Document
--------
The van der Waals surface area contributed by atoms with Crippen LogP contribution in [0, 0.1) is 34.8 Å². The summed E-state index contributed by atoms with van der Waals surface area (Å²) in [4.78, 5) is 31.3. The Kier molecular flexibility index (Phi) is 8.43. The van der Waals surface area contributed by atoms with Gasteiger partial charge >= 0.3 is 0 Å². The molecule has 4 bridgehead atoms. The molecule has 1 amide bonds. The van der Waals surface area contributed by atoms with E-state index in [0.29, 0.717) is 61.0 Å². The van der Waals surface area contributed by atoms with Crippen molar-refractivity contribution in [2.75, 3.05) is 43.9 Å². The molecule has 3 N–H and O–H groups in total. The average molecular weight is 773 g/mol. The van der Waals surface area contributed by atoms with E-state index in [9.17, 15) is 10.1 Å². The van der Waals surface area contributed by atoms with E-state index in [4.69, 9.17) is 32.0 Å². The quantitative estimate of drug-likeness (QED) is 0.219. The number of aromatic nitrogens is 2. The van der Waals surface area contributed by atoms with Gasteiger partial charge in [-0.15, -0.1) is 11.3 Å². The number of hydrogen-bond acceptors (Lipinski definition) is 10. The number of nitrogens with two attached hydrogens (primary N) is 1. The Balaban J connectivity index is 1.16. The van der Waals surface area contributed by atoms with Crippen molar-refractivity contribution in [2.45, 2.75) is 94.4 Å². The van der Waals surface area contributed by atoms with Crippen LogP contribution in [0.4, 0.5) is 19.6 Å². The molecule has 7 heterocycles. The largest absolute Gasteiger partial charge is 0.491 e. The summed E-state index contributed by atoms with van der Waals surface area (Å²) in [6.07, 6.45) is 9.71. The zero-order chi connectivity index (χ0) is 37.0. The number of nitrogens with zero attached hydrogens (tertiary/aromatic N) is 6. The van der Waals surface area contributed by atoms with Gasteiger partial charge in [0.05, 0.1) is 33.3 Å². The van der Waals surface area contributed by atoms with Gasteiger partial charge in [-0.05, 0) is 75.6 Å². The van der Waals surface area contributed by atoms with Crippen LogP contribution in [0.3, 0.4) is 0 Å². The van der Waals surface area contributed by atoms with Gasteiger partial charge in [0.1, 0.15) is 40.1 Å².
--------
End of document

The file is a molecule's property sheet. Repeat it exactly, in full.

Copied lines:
The van der Waals surface area contributed by atoms with Crippen LogP contribution in [0, 0.1) is 34.8 Å². The summed E-state index contributed by atoms with van der Waals surface area (Å²) in [4.78, 5) is 31.3. The Kier molecular flexibility index (Phi) is 8.43. The van der Waals surface area contributed by atoms with Gasteiger partial charge >= 0.3 is 0 Å². The molecule has 4 bridgehead atoms. The molecule has 1 amide bonds. The van der Waals surface area contributed by atoms with E-state index in [0.29, 0.717) is 61.0 Å². The van der Waals surface area contributed by atoms with Crippen molar-refractivity contribution in [2.75, 3.05) is 43.9 Å². The molecule has 3 N–H and O–H groups in total. The average molecular weight is 773 g/mol. The van der Waals surface area contributed by atoms with E-state index in [9.17, 15) is 10.1 Å². The van der Waals surface area contributed by atoms with E-state index in [4.69, 9.17) is 32.0 Å². The quantitative estimate of drug-likeness (QED) is 0.219. The number of aromatic nitrogens is 2. The van der Waals surface area contributed by atoms with Gasteiger partial charge in [-0.15, -0.1) is 11.3 Å². The number of hydrogen-bond acceptors (Lipinski definition) is 10. The number of nitrogens with two attached hydrogens (primary N) is 1. The Balaban J connectivity index is 1.16. The van der Waals surface area contributed by atoms with Crippen molar-refractivity contribution in [2.45, 2.75) is 94.4 Å². The van der Waals surface area contributed by atoms with Crippen LogP contribution in [0.4, 0.5) is 19.6 Å². The molecule has 7 heterocycles. The largest absolute Gasteiger partial charge is 0.491 e. The summed E-state index contributed by atoms with van der Waals surface area (Å²) in [6.07, 6.45) is 9.71. The zero-order chi connectivity index (χ0) is 37.0. The number of nitrogens with zero attached hydrogens (tertiary/aromatic N) is 6. The van der Waals surface area contributed by atoms with Gasteiger partial charge in [0.05, 0.1) is 33.3 Å². The van der Waals surface area contributed by atoms with Gasteiger partial charge in [-0.05, 0) is 75.6 Å². The van der Waals surface area contributed by atoms with Crippen LogP contribution in [0.3, 0.4) is 0 Å². The van der Waals surface area contributed by atoms with Gasteiger partial charge in [0.1, 0.15) is 40.1 Å².